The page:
Interior of the house of lords with lords sitting

The way democracy has worked in the UK is because it has been checked by the lords. A party may have got to power by having the widest grin, but to change the law they would have to get assent from the lords. The big benefit the lords bring is that they are not democratically accountable, they do not have to enter a grinning competition and be popular, they – like you and me – can take a look at what is before them and apply common sense. It is the lords that represent the ordinary person, not the commons. The commons is made up of people who are there just because they are popular. They should be there because they have popular policies, but the media has ensured that celebrity is important and not policy. There is no need to tell the truth to get into the commons, the voters do not know when a candidate is telling the truth. The lords  was (not any more) made up of those that are hereditary lords (people with as much interest as you or I to see the country safe and prosper), those that are there because of their job (retired judges, bishops, prime ministers) who’s experience can be valuable in making judgement, and those that have been appointed because of their outstanding achievements.

If you have given the choice offered to you some thought, on polling day go into the booth and make your choice. If you have not been offered a reasonable choice, and the deposit system means there are fewer candidates than there should be, don’t be bullied into voting. Nothing says more about what you think of the political system, or upsets the grinners more, than voters staying at home.

Suzie x

My Wollemi Pine is Intersex

April 13, 2010
Wollemi Pine

Wollemi Pine with its first cones

My Wollemi Pine is quite exciting as it is a very new discovery, thought extinct until discovered just over a decade ago. Since it has not been cultivated for very long there are not many large specimens about and very little is known about its habit in cultivation, so it is a learning experience for all of us who have one.

From the first winter when it produced cute little wax balls to protect the ends of its branches (sorry I don’t have a picture and can’t find one on the web – doh!) to now when it has produced its first cones has been a non stop voyage of discovery. Even trying to find out why it makes different coloured needles each year has been a challenge, I think it is hungry and needs a lot of fertiliser to keep it green.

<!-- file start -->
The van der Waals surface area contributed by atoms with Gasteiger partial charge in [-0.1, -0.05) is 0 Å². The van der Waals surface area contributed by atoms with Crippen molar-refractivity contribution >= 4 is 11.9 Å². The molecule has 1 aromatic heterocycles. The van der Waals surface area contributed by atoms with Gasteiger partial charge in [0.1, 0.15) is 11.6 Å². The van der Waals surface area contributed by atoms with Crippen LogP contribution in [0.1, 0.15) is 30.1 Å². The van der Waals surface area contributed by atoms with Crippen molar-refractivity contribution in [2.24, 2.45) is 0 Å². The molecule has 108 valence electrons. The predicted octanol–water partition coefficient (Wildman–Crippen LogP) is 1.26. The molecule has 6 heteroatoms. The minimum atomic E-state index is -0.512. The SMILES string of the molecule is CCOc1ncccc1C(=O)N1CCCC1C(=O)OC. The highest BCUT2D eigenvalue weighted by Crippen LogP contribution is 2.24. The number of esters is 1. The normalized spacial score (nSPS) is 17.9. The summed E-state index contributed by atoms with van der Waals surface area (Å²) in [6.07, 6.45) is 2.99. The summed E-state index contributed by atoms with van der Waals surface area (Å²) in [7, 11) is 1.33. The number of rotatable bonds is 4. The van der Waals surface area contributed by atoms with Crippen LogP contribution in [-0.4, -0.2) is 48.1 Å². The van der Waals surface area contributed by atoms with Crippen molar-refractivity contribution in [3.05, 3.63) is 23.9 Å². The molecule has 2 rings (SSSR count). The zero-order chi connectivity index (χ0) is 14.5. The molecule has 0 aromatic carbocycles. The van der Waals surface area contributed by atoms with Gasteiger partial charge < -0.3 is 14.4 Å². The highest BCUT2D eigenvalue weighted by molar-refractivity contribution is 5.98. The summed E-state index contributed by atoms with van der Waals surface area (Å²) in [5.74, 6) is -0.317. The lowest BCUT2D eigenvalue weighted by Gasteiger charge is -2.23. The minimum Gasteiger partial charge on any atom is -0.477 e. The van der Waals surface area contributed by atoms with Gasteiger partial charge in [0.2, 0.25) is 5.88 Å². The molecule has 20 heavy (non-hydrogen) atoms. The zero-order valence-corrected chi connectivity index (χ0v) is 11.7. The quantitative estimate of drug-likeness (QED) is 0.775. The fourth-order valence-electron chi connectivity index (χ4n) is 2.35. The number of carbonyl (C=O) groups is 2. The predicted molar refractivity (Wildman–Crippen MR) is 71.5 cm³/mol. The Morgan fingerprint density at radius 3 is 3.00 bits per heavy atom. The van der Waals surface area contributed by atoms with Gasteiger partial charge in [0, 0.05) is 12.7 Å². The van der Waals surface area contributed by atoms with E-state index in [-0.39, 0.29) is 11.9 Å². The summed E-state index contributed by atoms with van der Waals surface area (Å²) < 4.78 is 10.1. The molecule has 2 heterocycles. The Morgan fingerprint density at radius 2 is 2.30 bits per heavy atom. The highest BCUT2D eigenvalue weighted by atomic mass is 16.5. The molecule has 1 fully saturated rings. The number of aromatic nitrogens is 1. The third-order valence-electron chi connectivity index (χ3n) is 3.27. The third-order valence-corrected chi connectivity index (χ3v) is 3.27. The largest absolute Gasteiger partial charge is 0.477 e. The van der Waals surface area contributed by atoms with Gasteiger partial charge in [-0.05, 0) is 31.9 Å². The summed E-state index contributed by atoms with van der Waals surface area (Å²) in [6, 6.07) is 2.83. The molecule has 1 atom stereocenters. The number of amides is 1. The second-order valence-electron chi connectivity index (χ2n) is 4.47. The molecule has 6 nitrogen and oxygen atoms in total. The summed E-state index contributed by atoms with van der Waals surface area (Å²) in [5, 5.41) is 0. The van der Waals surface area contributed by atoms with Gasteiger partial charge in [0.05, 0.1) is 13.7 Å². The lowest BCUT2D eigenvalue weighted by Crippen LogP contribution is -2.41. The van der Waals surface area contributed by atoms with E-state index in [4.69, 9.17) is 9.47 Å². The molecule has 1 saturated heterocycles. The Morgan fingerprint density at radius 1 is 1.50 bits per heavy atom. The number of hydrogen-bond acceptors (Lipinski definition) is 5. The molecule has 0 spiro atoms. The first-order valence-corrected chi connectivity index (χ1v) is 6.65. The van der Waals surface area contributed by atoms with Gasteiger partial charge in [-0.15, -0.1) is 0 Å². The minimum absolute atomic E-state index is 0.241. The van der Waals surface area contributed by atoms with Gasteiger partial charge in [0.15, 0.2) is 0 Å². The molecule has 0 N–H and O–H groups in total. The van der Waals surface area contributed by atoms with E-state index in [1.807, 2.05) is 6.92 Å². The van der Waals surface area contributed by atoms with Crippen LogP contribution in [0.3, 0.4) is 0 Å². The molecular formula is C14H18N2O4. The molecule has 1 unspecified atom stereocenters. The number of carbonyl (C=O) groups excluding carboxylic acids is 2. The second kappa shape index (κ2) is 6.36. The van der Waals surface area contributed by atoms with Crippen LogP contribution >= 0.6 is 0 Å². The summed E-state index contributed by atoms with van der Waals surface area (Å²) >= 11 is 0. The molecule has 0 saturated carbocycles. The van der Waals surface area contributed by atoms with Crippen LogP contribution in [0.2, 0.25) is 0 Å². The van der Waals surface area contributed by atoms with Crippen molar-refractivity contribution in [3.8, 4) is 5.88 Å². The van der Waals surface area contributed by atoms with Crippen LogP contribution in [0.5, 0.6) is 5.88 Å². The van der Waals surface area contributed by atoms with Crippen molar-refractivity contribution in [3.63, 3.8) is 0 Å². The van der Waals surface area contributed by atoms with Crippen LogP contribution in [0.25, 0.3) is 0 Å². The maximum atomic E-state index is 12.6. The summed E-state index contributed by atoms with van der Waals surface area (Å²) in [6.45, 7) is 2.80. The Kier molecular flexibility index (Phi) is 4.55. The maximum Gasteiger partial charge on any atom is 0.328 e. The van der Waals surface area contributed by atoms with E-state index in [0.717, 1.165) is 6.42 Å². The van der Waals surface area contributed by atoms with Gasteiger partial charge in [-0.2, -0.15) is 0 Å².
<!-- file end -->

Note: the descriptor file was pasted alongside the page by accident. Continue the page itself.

It is known that like its closest relative the Monkey Puzzle tree, some are male, some are female, and others like mine are both.

Male cone

Male cone on Wollemi Pine

Female cone

Female cone on Wollemi Pine

Now I just need to find out if it is self fertile and I can get some seeds. I have no idea where the nearest one is, it will just have to get along with my Monkey Puzzle!

Small Monkey Puzzle tree

Monkey Puzzle tree (small!)

Another relative is the Norfolk island pine, but it is far too cold to grow one of those north of the Scilly Isles and my greenhouse is not big enough

Not the only geek in the village

March 4, 2010

Seeing this thread at UK Angels brought back some nostalgic memories. From the olden days of the 1970s when owning a computer was a dream through to having a Commodore Pet at school which I got to borrow for the summer holidays (only posh schools had a Research Machines – not mine), then to owning a Spectrum until I got my hands on an XT clone with the wonder of a hard disk.

Then there were the others. The broken Dragon32 that I never managed to fix, The Newbrain AD with it’s integrated 16 character union jack vacuum flourescent display and two RS232 ports which could be run on batteries which is still around somewhere.

The coming of the PC really made the early computers redundant as a tool since interoperability is key. There is no fun in reinventing the wheel for a niche machine when the PC can already do it.

Bring on the embedded system. Lots of fun in developing systems that can enhance the functionality of otherwise simple objects at minimal cost because they only contain a couple of chips – not the big computer of old.

First it was the Intel 8051 series. Lovely little processors but not quite little enough for every application.

Now we have PICs so that I can put a computer in pretty much anything – and even the awesome SX processors for those little applications that need an embedded RISC processor running at 150 MIPS! Processing power that would not dare be dreamed of a few years ago.

Parallax SX28 processor

Suzie x